And no, you can't see it.
Stafford took a friendly dig at Aaron Rodgers during his weekly media session Thursday, a moment of levity amid weightier questions about the quarterback trying to win a playoff game for the first time in his 13-year NFL career.
Stafford said his toe was landed on awkwardly late last Sunday as the NFC West champion Rams lost 27-24 to the San Francisco 49ers.
"But it's doing OK," he said. "I'll be out there. I'll be good to go."
The Rodgers joke came when Stafford was asked whether his toe will impact how he steps into throws. The Green Bay Packers quarterback presented his bare foot to reporters during a Zoom session in November as proof he didn't have "COVID toe" but a fracture instead.
"No, I don't think so," Stafford said. "I think I should be feeling really good on Monday. I'd show it to you but I don't want to do that. That's for other guys to do. I'll keep my toes to myself in this one. But it's doing good. I should be all right."
The Rams listed Stafford as a full participant on Thursday, though that was an estimation as they held a walk-through.
Stafford was asked how much he feels as though he needs to prove himself, having not won a playoff game yet. He lost in all three of his appearances while with the Detroit Lions.
"Every time I step on the field I'm proving myself, whether it's a preseason game or a regular-season game, practice, a playoff game," he said. "I want to go out there and play well. This is just another opportunity to do that."
Stafford said the pressure isn't any different in Los Angeles compared to Detroit. The expectations might be greater, however, given how much the Rams have loaded up their roster in a bid to win Super Bowl LVI on their home field.
That included last offseason's trade for Stafford, who delivered a typically prolific regular season with 4,886 yards (third in the NFL) and a career-high-tying 41 touchdown passes (second) over 17 games. His 17 interceptions were tied for most in the league with rookie Trevor Lawrence, however. He tossed seven interceptions over the final three games and lost a fumble in that stretch.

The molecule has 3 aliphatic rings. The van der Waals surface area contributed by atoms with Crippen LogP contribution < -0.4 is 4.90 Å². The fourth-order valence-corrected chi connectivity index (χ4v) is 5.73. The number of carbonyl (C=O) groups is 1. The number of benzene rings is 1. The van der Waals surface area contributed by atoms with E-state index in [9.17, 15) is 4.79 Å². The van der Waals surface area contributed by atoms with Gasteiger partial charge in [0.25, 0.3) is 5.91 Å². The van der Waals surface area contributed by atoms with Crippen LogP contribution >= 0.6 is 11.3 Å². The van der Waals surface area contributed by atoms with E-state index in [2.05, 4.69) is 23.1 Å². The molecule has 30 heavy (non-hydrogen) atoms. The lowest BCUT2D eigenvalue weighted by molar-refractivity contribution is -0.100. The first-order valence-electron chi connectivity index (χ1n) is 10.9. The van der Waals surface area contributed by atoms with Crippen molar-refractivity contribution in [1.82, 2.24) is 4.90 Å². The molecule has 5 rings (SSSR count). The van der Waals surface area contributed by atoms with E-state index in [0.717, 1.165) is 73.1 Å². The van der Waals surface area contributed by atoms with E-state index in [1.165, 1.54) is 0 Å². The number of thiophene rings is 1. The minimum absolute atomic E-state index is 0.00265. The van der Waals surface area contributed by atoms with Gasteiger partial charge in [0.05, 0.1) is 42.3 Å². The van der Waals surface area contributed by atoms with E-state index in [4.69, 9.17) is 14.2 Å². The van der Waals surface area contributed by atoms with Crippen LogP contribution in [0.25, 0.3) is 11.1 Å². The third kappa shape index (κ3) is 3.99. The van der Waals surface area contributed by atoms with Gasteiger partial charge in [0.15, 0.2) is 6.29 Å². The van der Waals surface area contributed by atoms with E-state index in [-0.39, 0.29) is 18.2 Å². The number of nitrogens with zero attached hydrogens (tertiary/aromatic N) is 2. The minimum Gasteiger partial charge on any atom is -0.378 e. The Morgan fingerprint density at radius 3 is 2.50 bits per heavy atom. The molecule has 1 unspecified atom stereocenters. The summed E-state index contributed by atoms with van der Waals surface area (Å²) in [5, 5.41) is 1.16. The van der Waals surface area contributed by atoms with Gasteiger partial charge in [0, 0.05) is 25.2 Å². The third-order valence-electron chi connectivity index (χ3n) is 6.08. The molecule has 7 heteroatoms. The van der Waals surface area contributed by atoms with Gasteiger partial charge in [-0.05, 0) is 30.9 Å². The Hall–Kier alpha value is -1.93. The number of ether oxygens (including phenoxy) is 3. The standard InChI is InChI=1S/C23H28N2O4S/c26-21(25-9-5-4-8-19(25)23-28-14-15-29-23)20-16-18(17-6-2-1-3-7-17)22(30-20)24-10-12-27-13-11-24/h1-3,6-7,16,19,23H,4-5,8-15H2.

"I love the competitiveness, the way we win that division, win 12 games with him, the standards that he has for himself," coach Sean McVay said. "One of the best things I love the most about this guy is the first thing he's going to do is take extreme ownership and accountability for the things he can do better. I think there's an occupational hazard with some of the turnovers as a competitor. They certainly don't all fall on him. But the answer is yes, I'm very pleased with him.
"Looking forward to playing very clean ball in the postseason, trusting his teammates, playing the way that he's capable of, and if he just plays within himself, I trust really good things will happen for this team."
McVay said he doesn't think the 33-year-old Stafford needs to prove he can win a playoff game.
"I think that he's got an established résumé," McVay said. "I think that's something you want to be able to do. He was instrumental in leading us to our first divisional title that we've had since '18 and that's a big deal, but now it's the next step. But I think his body of work speaks for itself and I don't think you can just confine it into, 'Oh he hasn't won a playoff game.'"